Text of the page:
delivered by General de Gaulle at Edinburgh, 23rd June 1942
not think that a Frenchman could have come to
Scotland at any time without being sensible of a special emotion. Scarcely
can he set foot in this ancient and glorious land before he finds countless
natural affinities between your country and ours dating from the very
earliest times. In the same moment, awareness of the thousand links, still
living and cherished, of the Franco-Scottish Alliance, the oldest alliance
in the world, leaps to his mind.
When I say "Franco-Scottish Alliance,"
I am thinking, firstly, of course, of that close political and military
entente which, in the Middle Ages, was established between our ancient
monarchy and yours.
I am thinking of the Scottish blood
which flowed in the veins of our kings and of the French blood which flowed
in the veins of your kings, of glory shared on past battlefields, from the
siege of Orleans, raised by Joan of Arc, to Valmy, where Goethe recognised
that a new age was dawning for the world.
In every combat where for five
centuries the destiny of France was at stake, there were always men of
Scotland to fight side by side with men of France, and what Frenchmen feel
is that no people has ever been more generous than yours with its
Yet in our old alliance there was more
than a common policy, more than marriages and fighting deeds. There were not
only the Stuarts, the Queens of France and Scotland, Kennedy, Berwick,
Macdonald, and the glorious Garde écossaise. There were also a
thousand ties of spirit and soul. How could we forget the mutual inspiration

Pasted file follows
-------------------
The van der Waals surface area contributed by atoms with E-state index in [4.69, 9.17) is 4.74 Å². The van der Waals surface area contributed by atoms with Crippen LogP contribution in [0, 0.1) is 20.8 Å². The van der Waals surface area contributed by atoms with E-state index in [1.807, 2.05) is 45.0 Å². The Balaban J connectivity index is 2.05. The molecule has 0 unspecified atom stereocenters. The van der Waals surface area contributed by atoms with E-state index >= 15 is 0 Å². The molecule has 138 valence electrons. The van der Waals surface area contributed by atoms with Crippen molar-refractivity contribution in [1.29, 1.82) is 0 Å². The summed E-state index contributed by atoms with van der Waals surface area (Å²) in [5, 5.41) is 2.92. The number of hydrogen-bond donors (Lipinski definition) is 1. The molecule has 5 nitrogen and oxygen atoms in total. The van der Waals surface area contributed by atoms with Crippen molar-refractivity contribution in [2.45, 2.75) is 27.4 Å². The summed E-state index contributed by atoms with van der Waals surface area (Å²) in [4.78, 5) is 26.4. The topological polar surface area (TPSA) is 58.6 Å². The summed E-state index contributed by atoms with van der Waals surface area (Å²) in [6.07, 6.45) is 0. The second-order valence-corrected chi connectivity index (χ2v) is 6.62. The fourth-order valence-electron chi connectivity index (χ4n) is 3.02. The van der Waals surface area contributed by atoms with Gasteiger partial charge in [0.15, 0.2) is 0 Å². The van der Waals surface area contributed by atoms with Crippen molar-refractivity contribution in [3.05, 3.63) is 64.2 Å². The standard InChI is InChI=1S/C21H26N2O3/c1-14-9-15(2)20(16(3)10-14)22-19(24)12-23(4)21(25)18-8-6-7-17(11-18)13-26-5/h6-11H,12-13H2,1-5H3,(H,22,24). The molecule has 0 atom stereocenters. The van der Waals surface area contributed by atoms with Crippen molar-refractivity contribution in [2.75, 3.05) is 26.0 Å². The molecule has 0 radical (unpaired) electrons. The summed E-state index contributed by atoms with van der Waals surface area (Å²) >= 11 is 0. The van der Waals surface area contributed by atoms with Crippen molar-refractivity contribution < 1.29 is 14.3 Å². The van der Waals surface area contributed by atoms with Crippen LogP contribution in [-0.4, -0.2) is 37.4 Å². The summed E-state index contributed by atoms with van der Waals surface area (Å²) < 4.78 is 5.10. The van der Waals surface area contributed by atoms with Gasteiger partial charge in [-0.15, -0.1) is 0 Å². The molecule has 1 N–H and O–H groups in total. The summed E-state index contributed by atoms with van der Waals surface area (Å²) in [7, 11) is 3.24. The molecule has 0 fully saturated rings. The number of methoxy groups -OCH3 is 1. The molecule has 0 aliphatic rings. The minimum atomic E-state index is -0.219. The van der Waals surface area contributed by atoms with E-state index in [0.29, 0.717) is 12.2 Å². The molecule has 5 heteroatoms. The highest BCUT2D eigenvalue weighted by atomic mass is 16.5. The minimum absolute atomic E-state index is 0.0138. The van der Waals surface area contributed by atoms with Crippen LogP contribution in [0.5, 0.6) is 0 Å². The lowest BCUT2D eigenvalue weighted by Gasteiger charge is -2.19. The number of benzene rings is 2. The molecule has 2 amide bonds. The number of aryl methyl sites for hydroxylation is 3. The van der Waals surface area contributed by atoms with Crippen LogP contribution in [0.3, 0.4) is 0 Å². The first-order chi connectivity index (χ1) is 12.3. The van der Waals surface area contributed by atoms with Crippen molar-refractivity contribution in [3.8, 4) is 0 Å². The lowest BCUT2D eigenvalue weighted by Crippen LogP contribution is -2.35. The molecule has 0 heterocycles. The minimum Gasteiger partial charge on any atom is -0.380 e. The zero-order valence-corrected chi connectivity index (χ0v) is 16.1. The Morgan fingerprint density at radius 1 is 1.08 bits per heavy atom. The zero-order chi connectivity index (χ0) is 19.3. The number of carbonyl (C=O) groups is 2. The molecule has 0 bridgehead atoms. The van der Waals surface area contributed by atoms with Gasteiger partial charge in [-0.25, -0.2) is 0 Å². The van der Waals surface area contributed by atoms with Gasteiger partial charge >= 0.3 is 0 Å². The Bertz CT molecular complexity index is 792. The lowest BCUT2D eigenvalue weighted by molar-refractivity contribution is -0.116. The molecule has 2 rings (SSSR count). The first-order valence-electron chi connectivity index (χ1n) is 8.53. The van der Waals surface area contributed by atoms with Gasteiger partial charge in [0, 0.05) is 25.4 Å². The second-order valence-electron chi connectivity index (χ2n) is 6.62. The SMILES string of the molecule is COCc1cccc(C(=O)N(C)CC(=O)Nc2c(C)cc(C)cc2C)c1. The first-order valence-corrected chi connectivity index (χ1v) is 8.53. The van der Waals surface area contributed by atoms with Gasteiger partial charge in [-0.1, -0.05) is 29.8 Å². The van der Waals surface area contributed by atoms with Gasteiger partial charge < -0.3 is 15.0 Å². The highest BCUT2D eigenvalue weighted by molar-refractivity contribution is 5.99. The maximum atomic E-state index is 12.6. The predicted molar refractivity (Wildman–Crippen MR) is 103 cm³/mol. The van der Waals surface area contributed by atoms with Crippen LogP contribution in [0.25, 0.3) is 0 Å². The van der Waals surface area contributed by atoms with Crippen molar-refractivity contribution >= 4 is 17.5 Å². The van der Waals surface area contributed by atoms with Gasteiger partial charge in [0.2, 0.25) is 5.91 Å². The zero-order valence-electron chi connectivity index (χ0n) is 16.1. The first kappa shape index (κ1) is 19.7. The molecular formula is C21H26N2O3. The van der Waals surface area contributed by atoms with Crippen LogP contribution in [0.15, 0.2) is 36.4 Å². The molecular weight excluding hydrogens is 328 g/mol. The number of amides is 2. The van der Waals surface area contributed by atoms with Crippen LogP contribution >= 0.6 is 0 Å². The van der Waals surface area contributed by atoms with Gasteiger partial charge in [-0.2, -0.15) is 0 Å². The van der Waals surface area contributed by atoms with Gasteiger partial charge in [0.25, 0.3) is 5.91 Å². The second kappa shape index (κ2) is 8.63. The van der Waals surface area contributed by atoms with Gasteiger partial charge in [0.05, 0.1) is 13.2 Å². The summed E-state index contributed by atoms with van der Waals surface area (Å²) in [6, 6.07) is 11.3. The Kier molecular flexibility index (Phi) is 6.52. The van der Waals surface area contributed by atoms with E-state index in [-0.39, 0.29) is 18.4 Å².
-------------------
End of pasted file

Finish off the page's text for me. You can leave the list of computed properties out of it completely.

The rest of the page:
of French and Scottish poets, or the influence of men like Locke and Hume on
our philosophy? How could we fail to recognise what is common to the
Presbyterian Church of Scotland and the doctrines of Calvin? How could we
hide the influence which the great Walter Scott has exercised over the
receptive mind of French youth? How could we ignore all the exchanges of
ideas, feelings, customs, and even words so frequent between two peoples
joined by a natural friendship, a friendship of which a visit to Edinburgh
affords such ample proof?
This friendship and understanding
which Frenchmen have found in Scotland throughout history are to-day more
precious than ever. Undoubtedly, they are mingled at the present time with
the joint aims, efforts, and ideals which go to make up the alliance between
France and Great Britain. But I think I can say, without giving cause for
offence, that although mingled, they are not lost in the mingling, and they
retain their special character, just as in a bouquet a single flower still
keeps its own perfume and colour.
That the soil of France enfolds
lovingly the thousands and thousands of Scots whose blood was shed with that
of our own soldiers during the last war, I can affirm. The monument to their
memory on the hill of Buzancy has, I know, never been more frequently
bedecked with flowers than since the new invasion. If the roses of France
are bloodstained to-day, they still cluster round the thistle of Scotland.
For my part, I can say that the comradeship of arms, sealed on the
battlefield of Abbeville in May-June, 1940, between the French armoured
division which I had the honour to command and the gallant 51st Scottish
Division under General Fortune, played its part in the decision which I made
to continue the fight at the side of the Allies to the end, come what may.
We live at a time when every
friendship counts, especially those which have lasted longest. That which
you extend to us in the difficult task my comrades and I have undertaken
affords comforting proof that, like your forefathers, you know where the
real France stands and you have kept your faith in her future. We, like our
forefathers, will know how to repay.
And that is why, in thanking you for
the truly touching reception which you have given me here, I close by
quoting the old motto of the Compagnie écossaise:
Omni modo fidelis.
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